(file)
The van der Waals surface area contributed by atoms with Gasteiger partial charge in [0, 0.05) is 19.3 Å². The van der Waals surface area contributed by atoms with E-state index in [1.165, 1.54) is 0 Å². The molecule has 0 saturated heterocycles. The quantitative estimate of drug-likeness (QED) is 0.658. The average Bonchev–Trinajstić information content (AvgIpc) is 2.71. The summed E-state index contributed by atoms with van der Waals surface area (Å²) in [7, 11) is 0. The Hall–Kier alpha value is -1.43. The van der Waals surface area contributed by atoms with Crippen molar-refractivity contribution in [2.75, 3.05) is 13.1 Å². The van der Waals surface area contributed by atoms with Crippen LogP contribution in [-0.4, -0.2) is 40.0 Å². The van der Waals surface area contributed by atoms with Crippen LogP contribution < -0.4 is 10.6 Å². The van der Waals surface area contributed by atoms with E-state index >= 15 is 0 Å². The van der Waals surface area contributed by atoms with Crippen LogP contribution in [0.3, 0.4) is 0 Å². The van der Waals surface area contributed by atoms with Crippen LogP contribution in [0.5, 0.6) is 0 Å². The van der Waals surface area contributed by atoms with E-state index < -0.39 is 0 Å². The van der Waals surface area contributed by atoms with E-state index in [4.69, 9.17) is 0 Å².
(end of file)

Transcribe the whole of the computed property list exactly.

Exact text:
The van der Waals surface area contributed by atoms with Gasteiger partial charge in [0, 0.05) is 19.3 Å². The van der Waals surface area contributed by atoms with E-state index in [1.165, 1.54) is 0 Å². The molecule has 0 saturated heterocycles. The quantitative estimate of drug-likeness (QED) is 0.658. The average Bonchev–Trinajstić information content (AvgIpc) is 2.71. The summed E-state index contributed by atoms with van der Waals surface area (Å²) in [7, 11) is 0. The Hall–Kier alpha value is -1.43. The van der Waals surface area contributed by atoms with Crippen molar-refractivity contribution in [2.75, 3.05) is 13.1 Å². The van der Waals surface area contributed by atoms with Crippen LogP contribution in [-0.4, -0.2) is 40.0 Å². The van der Waals surface area contributed by atoms with Crippen LogP contribution < -0.4 is 10.6 Å². The van der Waals surface area contributed by atoms with E-state index >= 15 is 0 Å². The van der Waals surface area contributed by atoms with Crippen LogP contribution in [0.3, 0.4) is 0 Å². The van der Waals surface area contributed by atoms with Crippen LogP contribution in [0.5, 0.6) is 0 Å². The van der Waals surface area contributed by atoms with E-state index < -0.39 is 0 Å². The van der Waals surface area contributed by atoms with E-state index in [4.69, 9.17) is 0 Å².